“Do you know where he is?” She asked. “Have you spoken with him?”


            “He’s safe.” I said.


            “What do I need to do to get you to tell me anything?” She leaned closer and pressed the tip of her nose to mine. “What do I need to do for you Mister Collier?”


            Her tone suggested that I might make several interesting proposals to that question. I would have made several extremely unprofessional suggestions to that, but I have a rule against dating people with a badge. I moved my head around hers and whispered into her ear.


            “Talk to the Federal Prosecutors.” I said moving my lips to they brushed her ear lobe. “Tell them that Peter will turn state’s evidence in return for any possible wrong doings.”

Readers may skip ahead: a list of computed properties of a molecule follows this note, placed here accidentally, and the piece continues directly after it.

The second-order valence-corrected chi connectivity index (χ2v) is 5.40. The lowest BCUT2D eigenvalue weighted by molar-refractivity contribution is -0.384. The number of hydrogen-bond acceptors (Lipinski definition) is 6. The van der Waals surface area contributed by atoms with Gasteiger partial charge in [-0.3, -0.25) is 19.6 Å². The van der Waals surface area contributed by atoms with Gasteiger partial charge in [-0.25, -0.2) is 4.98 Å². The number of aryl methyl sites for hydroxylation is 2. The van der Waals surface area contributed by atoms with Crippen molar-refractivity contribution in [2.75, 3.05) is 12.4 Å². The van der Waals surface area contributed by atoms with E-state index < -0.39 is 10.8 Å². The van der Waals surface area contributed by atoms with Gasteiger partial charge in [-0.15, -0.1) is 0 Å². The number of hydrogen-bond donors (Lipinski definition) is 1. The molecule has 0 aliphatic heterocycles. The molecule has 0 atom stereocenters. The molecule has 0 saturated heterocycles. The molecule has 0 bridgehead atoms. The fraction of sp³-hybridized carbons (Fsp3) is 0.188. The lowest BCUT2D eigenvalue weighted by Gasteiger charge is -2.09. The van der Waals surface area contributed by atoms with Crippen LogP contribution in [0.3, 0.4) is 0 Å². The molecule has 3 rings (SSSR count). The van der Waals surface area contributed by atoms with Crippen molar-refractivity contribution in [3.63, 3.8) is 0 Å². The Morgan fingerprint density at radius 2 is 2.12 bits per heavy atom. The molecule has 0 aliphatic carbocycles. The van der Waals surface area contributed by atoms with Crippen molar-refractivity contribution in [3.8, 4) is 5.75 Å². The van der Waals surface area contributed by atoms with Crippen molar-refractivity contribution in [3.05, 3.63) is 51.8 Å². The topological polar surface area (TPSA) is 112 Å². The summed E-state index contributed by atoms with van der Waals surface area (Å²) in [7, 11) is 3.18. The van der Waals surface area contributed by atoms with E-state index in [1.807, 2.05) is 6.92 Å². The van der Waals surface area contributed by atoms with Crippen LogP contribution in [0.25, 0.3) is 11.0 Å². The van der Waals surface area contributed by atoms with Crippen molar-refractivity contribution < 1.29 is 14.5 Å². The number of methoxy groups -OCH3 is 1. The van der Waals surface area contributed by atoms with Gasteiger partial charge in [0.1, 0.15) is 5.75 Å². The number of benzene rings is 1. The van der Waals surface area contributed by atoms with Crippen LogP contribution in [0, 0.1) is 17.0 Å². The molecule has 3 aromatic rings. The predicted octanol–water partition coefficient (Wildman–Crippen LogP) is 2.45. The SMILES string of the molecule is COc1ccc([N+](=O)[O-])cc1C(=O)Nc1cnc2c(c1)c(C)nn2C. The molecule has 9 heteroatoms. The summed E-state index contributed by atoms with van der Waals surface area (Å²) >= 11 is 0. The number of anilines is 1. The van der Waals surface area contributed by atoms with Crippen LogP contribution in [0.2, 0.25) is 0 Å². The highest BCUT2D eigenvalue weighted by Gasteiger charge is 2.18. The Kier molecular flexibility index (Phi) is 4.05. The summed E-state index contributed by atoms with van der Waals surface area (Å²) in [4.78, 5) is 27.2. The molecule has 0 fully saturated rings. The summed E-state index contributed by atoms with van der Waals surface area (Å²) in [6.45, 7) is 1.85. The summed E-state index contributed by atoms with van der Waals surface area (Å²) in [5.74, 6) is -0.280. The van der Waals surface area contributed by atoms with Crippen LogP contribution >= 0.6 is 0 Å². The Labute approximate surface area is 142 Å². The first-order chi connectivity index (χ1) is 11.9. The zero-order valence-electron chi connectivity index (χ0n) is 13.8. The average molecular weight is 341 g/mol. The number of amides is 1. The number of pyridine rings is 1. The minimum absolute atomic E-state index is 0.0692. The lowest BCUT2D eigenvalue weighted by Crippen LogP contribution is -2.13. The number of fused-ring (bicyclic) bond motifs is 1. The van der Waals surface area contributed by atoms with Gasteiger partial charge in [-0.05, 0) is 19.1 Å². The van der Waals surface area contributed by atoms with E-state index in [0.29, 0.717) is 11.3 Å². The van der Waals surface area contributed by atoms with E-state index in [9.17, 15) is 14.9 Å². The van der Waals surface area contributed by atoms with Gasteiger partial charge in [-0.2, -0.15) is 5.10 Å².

“What?” She pulled back and was suddenly standing up straight.



This is part eight of twelve, come back next week for part nine and every Thursday until we’re done to see what happens next. If you get lost, one of the tags here should help you. The Wonderland tag will take you to the story while the Jack Tag will take you to Part One of every story we post here.

February 20, 2009 Posted by | Fiction, Jack | | Leave a comment